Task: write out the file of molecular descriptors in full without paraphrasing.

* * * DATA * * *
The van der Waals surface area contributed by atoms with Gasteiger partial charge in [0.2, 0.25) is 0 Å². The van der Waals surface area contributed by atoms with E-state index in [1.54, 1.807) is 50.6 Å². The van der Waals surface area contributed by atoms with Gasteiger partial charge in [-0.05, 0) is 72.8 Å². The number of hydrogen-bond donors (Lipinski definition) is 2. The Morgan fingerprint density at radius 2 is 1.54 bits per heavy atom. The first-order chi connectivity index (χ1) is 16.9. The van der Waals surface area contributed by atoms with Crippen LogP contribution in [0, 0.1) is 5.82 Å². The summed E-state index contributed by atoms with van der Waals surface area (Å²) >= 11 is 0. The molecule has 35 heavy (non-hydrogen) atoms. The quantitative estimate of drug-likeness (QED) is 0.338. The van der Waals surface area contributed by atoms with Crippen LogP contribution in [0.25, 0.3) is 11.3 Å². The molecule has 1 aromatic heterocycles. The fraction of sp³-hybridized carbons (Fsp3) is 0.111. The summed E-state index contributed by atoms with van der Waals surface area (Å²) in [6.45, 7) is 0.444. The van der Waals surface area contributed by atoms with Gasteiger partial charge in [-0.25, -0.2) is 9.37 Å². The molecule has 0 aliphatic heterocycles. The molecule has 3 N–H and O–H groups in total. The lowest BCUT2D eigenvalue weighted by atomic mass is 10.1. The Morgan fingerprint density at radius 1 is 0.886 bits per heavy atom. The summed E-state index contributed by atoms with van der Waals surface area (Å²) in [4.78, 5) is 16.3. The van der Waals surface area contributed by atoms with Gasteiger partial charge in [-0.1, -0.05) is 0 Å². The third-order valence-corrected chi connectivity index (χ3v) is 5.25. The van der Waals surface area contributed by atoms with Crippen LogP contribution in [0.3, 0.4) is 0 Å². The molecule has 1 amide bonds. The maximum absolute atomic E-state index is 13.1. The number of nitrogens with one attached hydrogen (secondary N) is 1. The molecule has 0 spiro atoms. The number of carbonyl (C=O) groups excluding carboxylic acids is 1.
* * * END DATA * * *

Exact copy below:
The van der Waals surface area contributed by atoms with Gasteiger partial charge in [0.2, 0.25) is 0 Å². The van der Waals surface area contributed by atoms with E-state index in [1.54, 1.807) is 50.6 Å². The van der Waals surface area contributed by atoms with Gasteiger partial charge in [-0.05, 0) is 72.8 Å². The number of hydrogen-bond donors (Lipinski definition) is 2. The Morgan fingerprint density at radius 2 is 1.54 bits per heavy atom. The first-order chi connectivity index (χ1) is 16.9. The van der Waals surface area contributed by atoms with Crippen LogP contribution in [0, 0.1) is 5.82 Å². The summed E-state index contributed by atoms with van der Waals surface area (Å²) >= 11 is 0. The molecule has 35 heavy (non-hydrogen) atoms. The quantitative estimate of drug-likeness (QED) is 0.338. The van der Waals surface area contributed by atoms with Crippen LogP contribution in [0.25, 0.3) is 11.3 Å². The molecule has 1 aromatic heterocycles. The fraction of sp³-hybridized carbons (Fsp3) is 0.111. The summed E-state index contributed by atoms with van der Waals surface area (Å²) in [6.45, 7) is 0.444. The van der Waals surface area contributed by atoms with Gasteiger partial charge in [-0.25, -0.2) is 9.37 Å². The molecule has 0 aliphatic heterocycles. The molecule has 3 N–H and O–H groups in total. The lowest BCUT2D eigenvalue weighted by atomic mass is 10.1. The Morgan fingerprint density at radius 1 is 0.886 bits per heavy atom. The summed E-state index contributed by atoms with van der Waals surface area (Å²) in [4.78, 5) is 16.3. The van der Waals surface area contributed by atoms with Gasteiger partial charge in [-0.1, -0.05) is 0 Å². The third-order valence-corrected chi connectivity index (χ3v) is 5.25. The van der Waals surface area contributed by atoms with Crippen LogP contribution in [0.3, 0.4) is 0 Å². The molecule has 1 amide bonds. The maximum absolute atomic E-state index is 13.1. The number of nitrogens with one attached hydrogen (secondary N) is 1. The molecule has 0 spiro atoms. The number of carbonyl (C=O) groups excluding carboxylic acids is 1.